Articles from the White House Concert
January 9, 2001
Fleetwood Mac Play Surprise Farewell Gig for Clinton President's staff surprises him with Fleetwood Mac farewell
Fleetwood Mac surprised President Bill Clinton on Saturday night just outside the White House by performing at a farewell party organized by his staff. Though the band members hadn't played together in nearly three years, they pulled together an eleven-song set that included "Don't Stop," Clinton's campaign theme from 1992.
"We got a call maybe two weeks before the event," says Lindsey Buckingham. "I said to Stevie [Nicks], 'Do you think we can pull this off? We need to rehearse, right?' They wanted an hour, so we figured we could put together the workhorses for the set."
The band performed without Christine McVie, who departed shortly after the band's 1997 live comeback album, The Dance, though Buckingham claims that the set still "went very smoothly."
As for the rest of the band, Buckingham said the experiences were a mixed bag. "I think Mick [Fleetwood] just enjoyed the event. John [McVie] is a staunch Republican, so I think he was just taking it all pretty much in terms of the event itself. You also have to take the fact that [Clinton was] sitting twenty feet away. It didn't make me too nervous. I think it did make Stevie a little more nervous, because she doesn't have a guitar to hide behind."
For Fleetwood Mac, the performance served as the second of two bookends for the Clinton administration. In addition to Clinton using "Don't Stop" during his campaign, the band appeared at his inauguration eight years ago to perform the song. But in bidding the president farewell, the band offered a lengthier set that featured "The Chain," "Dreams," "Landslide," "Gold Dust Woman," "Go Your Own Way," "Rhiannon," "Tusk," "Big Love," "Gypsy" and "So Afraid."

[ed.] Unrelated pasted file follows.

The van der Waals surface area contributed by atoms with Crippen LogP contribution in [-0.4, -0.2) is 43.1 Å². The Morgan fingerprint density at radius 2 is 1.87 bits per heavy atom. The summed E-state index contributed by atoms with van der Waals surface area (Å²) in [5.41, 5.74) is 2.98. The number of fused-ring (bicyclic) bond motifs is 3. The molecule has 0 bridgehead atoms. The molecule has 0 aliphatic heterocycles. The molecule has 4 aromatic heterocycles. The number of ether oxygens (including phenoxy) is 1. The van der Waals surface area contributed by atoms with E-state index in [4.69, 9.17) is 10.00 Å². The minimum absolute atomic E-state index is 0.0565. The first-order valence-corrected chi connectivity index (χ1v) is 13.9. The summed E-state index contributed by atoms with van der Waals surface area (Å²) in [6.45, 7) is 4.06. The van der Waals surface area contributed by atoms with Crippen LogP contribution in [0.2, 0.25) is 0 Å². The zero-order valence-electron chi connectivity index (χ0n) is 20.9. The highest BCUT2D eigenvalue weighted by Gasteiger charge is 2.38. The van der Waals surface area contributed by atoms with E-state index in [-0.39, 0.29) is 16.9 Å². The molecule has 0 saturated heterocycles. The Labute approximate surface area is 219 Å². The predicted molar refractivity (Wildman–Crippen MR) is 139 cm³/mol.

"We were involved in a small way in ushering in his administration, so it was nice to kind of complete that cycle," Buckingham said of Clinton's era in office. "Before we did the last song, I said we were just pleased to be here at the end, just as in the beginning . . . Especially in light of what we have coming now, you have to appreciate a lot of the things that he did and what he tried to do and even the things he couldn't do."
Fleetwood Mac Play Farewell Gig For Clinton
Band performs 'Don't Stop' — president's 1992 campaign theme — and other hits at surprise party.
Fleetwood Mac helped outgoing president Bill Clinton get ready to go his own way at a surprise gig on Saturday at the White House.
The band, which hasn't toured or released an album since 1997, played a farewell party organized by Clinton's political staff, according to Reuters. In addition to "Go Your Own Way," Fleetwood Mac played "Don't Stop" (RealAudio excerpt), the song that served as Clinton's campaign theme in 1992. The group also played the song at one of Clinton's inaugural parties in 1993.
Originally formed as a blues-rock outfit with guitarist Peter Green in 1967, a revamped Fleetwood Mac with Stevie Nicks and Lindsey Buckingham helped define California rock in the 1970s with such hits as "Dreams" (RealAudio excerpt), which was also on Saturday night's setlist along with "Landslide" and "Gypsy," according to the news service.
Spokespeople for Fleetwood Mac could not be reached for comment Monday morning (January 8).
Fleetwood Mac plays for Clinton at W.House
WASHINGTON, Jan 8 (Reuters) - Rock group Fleetwood Mac reunited at the White House to surprise President Bill Clinton at the end of his eight-year term with songs such as "Don't Stop," his 1992 campaign theme, and another fitting tune, "Go Your Own Way," White House officials said on Sunday.
The surprise concert on Saturday capped a farewell party thrown for Clinton by his political staff that also included skits and videos produced by different White House offices. Current and former political aides attended the bash, held in a pavilion on the South Lawn of the White House, officials said.
They said the concert was a total surprise for Clinton.
The popular 1970s rock group no longer tours together, but reunited in 1997 for a concert tour and CD release. Saturday's reunion did not include Christine McVie, said the band's publicist, Mitch Schneider.
Schneider said the group, originally formed in London in 1967 with Mick Fleetwood and John McVie making up the rhythm section, also played "Dreams," "Landslide" and "Gypsy," at the White House.